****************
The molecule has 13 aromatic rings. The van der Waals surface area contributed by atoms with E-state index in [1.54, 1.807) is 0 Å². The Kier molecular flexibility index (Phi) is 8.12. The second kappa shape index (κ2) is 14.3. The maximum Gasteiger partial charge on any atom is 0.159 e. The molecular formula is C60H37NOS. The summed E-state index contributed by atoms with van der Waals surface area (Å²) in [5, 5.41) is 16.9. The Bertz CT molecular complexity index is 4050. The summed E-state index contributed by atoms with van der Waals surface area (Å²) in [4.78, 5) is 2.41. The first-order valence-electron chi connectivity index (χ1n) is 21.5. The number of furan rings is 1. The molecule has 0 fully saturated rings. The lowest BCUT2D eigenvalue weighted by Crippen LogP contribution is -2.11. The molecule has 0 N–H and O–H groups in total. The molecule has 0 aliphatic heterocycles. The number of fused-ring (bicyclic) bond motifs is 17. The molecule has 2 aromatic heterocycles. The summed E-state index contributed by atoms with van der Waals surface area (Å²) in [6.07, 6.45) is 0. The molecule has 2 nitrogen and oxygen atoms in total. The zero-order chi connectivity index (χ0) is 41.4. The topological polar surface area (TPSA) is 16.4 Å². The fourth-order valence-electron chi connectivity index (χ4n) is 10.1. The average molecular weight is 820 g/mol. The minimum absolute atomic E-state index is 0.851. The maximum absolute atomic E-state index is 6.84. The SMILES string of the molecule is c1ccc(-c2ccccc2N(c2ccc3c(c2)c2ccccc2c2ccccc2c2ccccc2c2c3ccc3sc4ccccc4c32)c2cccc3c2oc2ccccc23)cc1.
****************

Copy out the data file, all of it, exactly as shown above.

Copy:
The molecule has 13 aromatic rings. The van der Waals surface area contributed by atoms with E-state index in [1.54, 1.807) is 0 Å². The Kier molecular flexibility index (Phi) is 8.12. The second kappa shape index (κ2) is 14.3. The maximum Gasteiger partial charge on any atom is 0.159 e. The molecular formula is C60H37NOS. The summed E-state index contributed by atoms with van der Waals surface area (Å²) in [5, 5.41) is 16.9. The Bertz CT molecular complexity index is 4050. The summed E-state index contributed by atoms with van der Waals surface area (Å²) in [4.78, 5) is 2.41. The first-order valence-electron chi connectivity index (χ1n) is 21.5. The number of furan rings is 1. The molecule has 0 fully saturated rings. The lowest BCUT2D eigenvalue weighted by Crippen LogP contribution is -2.11. The molecule has 0 N–H and O–H groups in total. The molecule has 0 aliphatic heterocycles. The number of fused-ring (bicyclic) bond motifs is 17. The molecule has 2 aromatic heterocycles. The summed E-state index contributed by atoms with van der Waals surface area (Å²) in [6.07, 6.45) is 0. The molecule has 2 nitrogen and oxygen atoms in total. The zero-order chi connectivity index (χ0) is 41.4. The topological polar surface area (TPSA) is 16.4 Å². The fourth-order valence-electron chi connectivity index (χ4n) is 10.1. The average molecular weight is 820 g/mol. The minimum absolute atomic E-state index is 0.851. The maximum absolute atomic E-state index is 6.84. The SMILES string of the molecule is c1ccc(-c2ccccc2N(c2ccc3c(c2)c2ccccc2c2ccccc2c2ccccc2c2c3ccc3sc4ccccc4c32)c2cccc3c2oc2ccccc23)cc1.